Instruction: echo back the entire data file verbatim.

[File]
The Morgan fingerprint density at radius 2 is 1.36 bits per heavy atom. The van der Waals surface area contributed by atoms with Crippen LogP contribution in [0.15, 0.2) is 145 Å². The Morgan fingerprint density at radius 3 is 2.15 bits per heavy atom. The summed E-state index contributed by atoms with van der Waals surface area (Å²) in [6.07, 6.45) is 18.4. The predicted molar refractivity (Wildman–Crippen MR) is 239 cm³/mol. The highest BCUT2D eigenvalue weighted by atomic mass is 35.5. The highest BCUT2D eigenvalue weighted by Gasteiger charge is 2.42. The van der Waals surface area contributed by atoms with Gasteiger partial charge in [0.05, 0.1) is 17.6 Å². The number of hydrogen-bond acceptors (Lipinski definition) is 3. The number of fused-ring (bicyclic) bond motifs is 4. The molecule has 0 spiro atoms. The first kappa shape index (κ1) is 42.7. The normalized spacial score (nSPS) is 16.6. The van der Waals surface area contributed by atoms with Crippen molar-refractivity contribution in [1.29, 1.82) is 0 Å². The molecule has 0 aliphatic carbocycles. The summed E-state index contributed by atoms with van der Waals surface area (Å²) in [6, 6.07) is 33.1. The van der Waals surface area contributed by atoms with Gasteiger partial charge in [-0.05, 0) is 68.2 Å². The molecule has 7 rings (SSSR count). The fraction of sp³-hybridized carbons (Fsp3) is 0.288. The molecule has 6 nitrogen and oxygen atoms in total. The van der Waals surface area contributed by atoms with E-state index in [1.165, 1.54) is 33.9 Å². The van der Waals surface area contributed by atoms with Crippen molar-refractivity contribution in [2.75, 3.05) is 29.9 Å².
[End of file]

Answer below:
The Morgan fingerprint density at radius 2 is 1.36 bits per heavy atom. The van der Waals surface area contributed by atoms with Crippen LogP contribution in [0.15, 0.2) is 145 Å². The Morgan fingerprint density at radius 3 is 2.15 bits per heavy atom. The summed E-state index contributed by atoms with van der Waals surface area (Å²) in [6.07, 6.45) is 18.4. The predicted molar refractivity (Wildman–Crippen MR) is 239 cm³/mol. The highest BCUT2D eigenvalue weighted by atomic mass is 35.5. The highest BCUT2D eigenvalue weighted by Gasteiger charge is 2.42. The van der Waals surface area contributed by atoms with Gasteiger partial charge in [0.05, 0.1) is 17.6 Å². The number of hydrogen-bond acceptors (Lipinski definition) is 3. The number of fused-ring (bicyclic) bond motifs is 4. The molecule has 0 spiro atoms. The first kappa shape index (κ1) is 42.7. The normalized spacial score (nSPS) is 16.6. The van der Waals surface area contributed by atoms with Crippen molar-refractivity contribution in [1.29, 1.82) is 0 Å². The molecule has 0 aliphatic carbocycles. The summed E-state index contributed by atoms with van der Waals surface area (Å²) in [6, 6.07) is 33.1. The van der Waals surface area contributed by atoms with Gasteiger partial charge in [-0.05, 0) is 68.2 Å². The molecule has 7 rings (SSSR count). The fraction of sp³-hybridized carbons (Fsp3) is 0.288. The molecule has 6 nitrogen and oxygen atoms in total. The van der Waals surface area contributed by atoms with E-state index in [1.165, 1.54) is 33.9 Å². The van der Waals surface area contributed by atoms with Crippen molar-refractivity contribution in [2.75, 3.05) is 29.9 Å².